U.S. markets closed
  • S&P 500

    4,432.99
    -40.76 (-0.91%)
     
  • Dow 30

    34,584.88
    -166.44 (-0.48%)
     
  • Nasdaq

    15,043.97
    -137.96 (-0.91%)
     
  • Russell 2000

    2,236.87
    +3.96 (+0.18%)
     
  • Crude Oil

    71.96
    -0.65 (-0.90%)
     
  • Gold

    1,753.90
    -2.80 (-0.16%)
     
  • Silver

    22.42
    -0.33 (-1.44%)
     
  • EUR/USD

    1.1732
    -0.0040 (-0.34%)
     
  • 10-Yr Bond

    1.3700
    +0.0390 (+2.93%)
     
  • GBP/USD

    1.3737
    -0.0059 (-0.43%)
     
  • USD/JPY

    109.8950
    +0.1770 (+0.16%)
     
  • BTC-USD

    47,377.73
    -1,128.03 (-2.33%)
     
  • CMC Crypto 200

    1,193.48
    -32.05 (-2.62%)
     
  • FTSE 100

    6,963.64
    -63.84 (-0.91%)
     
  • Nikkei 225

    30,500.05
    +176.71 (+0.58%)
     

Oxbridge Re Holdings Limited's (NASDAQ:OXBR) Financials Are Too Obscure To Link With Current Share Price Momentum: What's In Store For the Stock?

  • Oops!
    Something went wrong.
    Please try again later.
  • Oops!
    Something went wrong.
    Please try again later.
·3 min read
In this article:
  • Oops!
    Something went wrong.
    Please try again later.
  • Oops!
    Something went wrong.
    Please try again later.

Oxbridge Re Holdings (NASDAQ:OXBR) has had a great run on the share market with its stock up by a significant 18% over the last week. However, we decided to pay attention to the company's fundamentals which don't appear to give a clear sign about the company's financial health. In this article, we decided to focus on Oxbridge Re Holdings' ROE.

Return on equity or ROE is an important factor to be considered by a shareholder because it tells them how effectively their capital is being reinvested. Simply put, it is used to assess the profitability of a company in relation to its equity capital.

View our latest analysis for Oxbridge Re Holdings

How To Calculate Return On Equity?

The formula for return on equity is:

Return on Equity = Net Profit (from continuing operations) ÷ Shareholders' Equity

So, based on the above formula, the ROE for Oxbridge Re Holdings is:

4.2% = US$342k ÷ US$8.1m (Based on the trailing twelve months to March 2021).

The 'return' is the yearly profit. Another way to think of that is that for every $1 worth of equity, the company was able to earn $0.04 in profit.

What Has ROE Got To Do With Earnings Growth?

Thus far, we have learned that ROE measures how efficiently a company is generating its profits. We now need to evaluate how much profit the company reinvests or "retains" for future growth which then gives us an idea about the growth potential of the company. Assuming everything else remains unchanged, the higher the ROE and profit retention, the higher the growth rate of a company compared to companies that don't necessarily bear these characteristics.

A Side By Side comparison of Oxbridge Re Holdings' Earnings Growth And 4.2% ROE

On the face of it, Oxbridge Re Holdings' ROE is not much to talk about. We then compared the company's ROE to the broader industry and were disappointed to see that the ROE is lower than the industry average of 12%. As a result, Oxbridge Re Holdings' flat net income growth over the past five years doesn't come as a surprise given its lower ROE.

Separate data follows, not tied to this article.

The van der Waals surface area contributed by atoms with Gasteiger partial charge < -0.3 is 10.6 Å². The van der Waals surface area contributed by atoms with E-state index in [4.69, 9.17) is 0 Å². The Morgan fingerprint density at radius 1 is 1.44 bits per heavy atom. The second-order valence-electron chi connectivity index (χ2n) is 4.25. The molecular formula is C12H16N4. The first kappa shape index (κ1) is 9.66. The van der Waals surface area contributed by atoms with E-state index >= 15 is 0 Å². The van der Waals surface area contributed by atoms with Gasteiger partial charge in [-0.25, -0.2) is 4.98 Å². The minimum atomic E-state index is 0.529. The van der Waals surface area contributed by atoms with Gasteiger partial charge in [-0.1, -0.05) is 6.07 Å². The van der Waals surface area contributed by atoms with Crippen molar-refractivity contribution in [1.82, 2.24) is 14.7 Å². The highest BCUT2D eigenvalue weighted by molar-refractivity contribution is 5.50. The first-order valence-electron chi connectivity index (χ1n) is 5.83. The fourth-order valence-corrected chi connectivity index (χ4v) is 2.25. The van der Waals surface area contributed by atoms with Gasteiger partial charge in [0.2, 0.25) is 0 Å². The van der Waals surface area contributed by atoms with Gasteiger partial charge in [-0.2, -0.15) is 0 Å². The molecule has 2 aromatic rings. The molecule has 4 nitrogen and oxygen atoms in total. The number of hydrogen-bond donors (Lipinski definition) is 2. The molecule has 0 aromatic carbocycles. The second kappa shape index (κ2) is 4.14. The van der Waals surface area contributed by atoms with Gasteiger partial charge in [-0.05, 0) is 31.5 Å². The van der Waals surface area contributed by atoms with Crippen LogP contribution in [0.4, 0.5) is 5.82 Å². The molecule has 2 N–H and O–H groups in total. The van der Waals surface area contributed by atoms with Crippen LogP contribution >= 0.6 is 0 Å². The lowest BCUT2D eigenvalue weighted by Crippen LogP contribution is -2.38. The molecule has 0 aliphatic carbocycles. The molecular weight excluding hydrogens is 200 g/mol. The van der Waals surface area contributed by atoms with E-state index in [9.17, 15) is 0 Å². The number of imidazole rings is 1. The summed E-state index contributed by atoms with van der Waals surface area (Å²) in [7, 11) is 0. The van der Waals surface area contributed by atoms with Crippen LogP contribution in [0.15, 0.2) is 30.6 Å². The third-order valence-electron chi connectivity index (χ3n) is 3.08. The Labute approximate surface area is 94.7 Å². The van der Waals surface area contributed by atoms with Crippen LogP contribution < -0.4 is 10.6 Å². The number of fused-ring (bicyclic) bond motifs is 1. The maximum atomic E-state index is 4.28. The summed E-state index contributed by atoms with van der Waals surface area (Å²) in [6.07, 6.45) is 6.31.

Next, on comparing with the industry net income growth, we found that the industry grew its earnings by11% in the same period.

past-earnings-growth
past-earnings-growth

Earnings growth is a huge factor in stock valuation. The investor should try to establish if the expected growth or decline in earnings, whichever the case may be, is priced in. By doing so, they will have an idea if the stock is headed into clear blue waters or if swampy waters await. Is Oxbridge Re Holdings fairly valued compared to other companies? These 3 valuation measures might help you decide.

Is Oxbridge Re Holdings Efficiently Re-investing Its Profits?

Oxbridge Re Holdings doesn't pay any dividend, meaning that the company is keeping all of its profits, which makes us wonder why it is retaining its earnings if it can't use them to grow its business. It looks like there might be some other reasons to explain the lack in that respect. For example, the business could be in decline.

Summary

On the whole, we feel that the performance shown by Oxbridge Re Holdings can be open to many interpretations. While the company does have a high rate of profit retention, its low rate of return is probably hampering its earnings growth. So far, we've only made a quick discussion around the company's earnings growth. You can do your own research on Oxbridge Re Holdings and see how it has performed in the past by looking at this FREE detailed graph of past earnings, revenue and cash flows.

This article by Simply Wall St is general in nature. It does not constitute a recommendation to buy or sell any stock, and does not take account of your objectives, or your financial situation. We aim to bring you long-term focused analysis driven by fundamental data. Note that our analysis may not factor in the latest price-sensitive company announcements or qualitative material. Simply Wall St has no position in any stocks mentioned.

Have feedback on this article? Concerned about the content? Get in touch with us directly. Alternatively, email editorial-team (at) simplywallst.com.